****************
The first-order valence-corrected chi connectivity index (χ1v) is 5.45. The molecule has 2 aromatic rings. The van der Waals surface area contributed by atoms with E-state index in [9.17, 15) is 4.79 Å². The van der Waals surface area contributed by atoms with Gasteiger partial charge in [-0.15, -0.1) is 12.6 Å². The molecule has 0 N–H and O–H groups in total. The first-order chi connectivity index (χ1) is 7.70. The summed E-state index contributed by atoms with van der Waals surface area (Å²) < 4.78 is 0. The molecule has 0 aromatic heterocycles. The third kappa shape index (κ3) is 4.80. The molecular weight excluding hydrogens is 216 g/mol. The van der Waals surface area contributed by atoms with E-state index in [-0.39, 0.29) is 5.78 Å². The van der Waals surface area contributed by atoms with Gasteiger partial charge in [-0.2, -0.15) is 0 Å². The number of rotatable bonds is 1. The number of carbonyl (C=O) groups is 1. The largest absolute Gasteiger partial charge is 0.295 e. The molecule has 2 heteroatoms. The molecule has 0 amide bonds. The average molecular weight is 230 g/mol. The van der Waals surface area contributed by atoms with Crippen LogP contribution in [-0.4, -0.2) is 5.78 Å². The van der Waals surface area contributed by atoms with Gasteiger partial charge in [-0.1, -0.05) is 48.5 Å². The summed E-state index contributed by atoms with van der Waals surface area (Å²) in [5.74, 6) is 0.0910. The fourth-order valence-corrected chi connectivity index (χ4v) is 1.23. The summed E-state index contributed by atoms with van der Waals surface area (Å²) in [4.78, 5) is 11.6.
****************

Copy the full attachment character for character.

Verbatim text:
The first-order valence-corrected chi connectivity index (χ1v) is 5.45. The molecule has 2 aromatic rings. The van der Waals surface area contributed by atoms with E-state index in [9.17, 15) is 4.79 Å². The van der Waals surface area contributed by atoms with Gasteiger partial charge in [-0.15, -0.1) is 12.6 Å². The molecule has 0 N–H and O–H groups in total. The first-order chi connectivity index (χ1) is 7.70. The summed E-state index contributed by atoms with van der Waals surface area (Å²) < 4.78 is 0. The molecule has 0 aromatic heterocycles. The third kappa shape index (κ3) is 4.80. The molecular weight excluding hydrogens is 216 g/mol. The van der Waals surface area contributed by atoms with E-state index in [-0.39, 0.29) is 5.78 Å². The van der Waals surface area contributed by atoms with Gasteiger partial charge in [-0.2, -0.15) is 0 Å². The number of rotatable bonds is 1. The number of carbonyl (C=O) groups is 1. The largest absolute Gasteiger partial charge is 0.295 e. The molecule has 2 heteroatoms. The molecule has 0 amide bonds. The average molecular weight is 230 g/mol. The van der Waals surface area contributed by atoms with Crippen LogP contribution in [-0.4, -0.2) is 5.78 Å². The van der Waals surface area contributed by atoms with Gasteiger partial charge in [-0.1, -0.05) is 48.5 Å². The summed E-state index contributed by atoms with van der Waals surface area (Å²) in [5.74, 6) is 0.0910. The fourth-order valence-corrected chi connectivity index (χ4v) is 1.23. The summed E-state index contributed by atoms with van der Waals surface area (Å²) in [4.78, 5) is 11.6.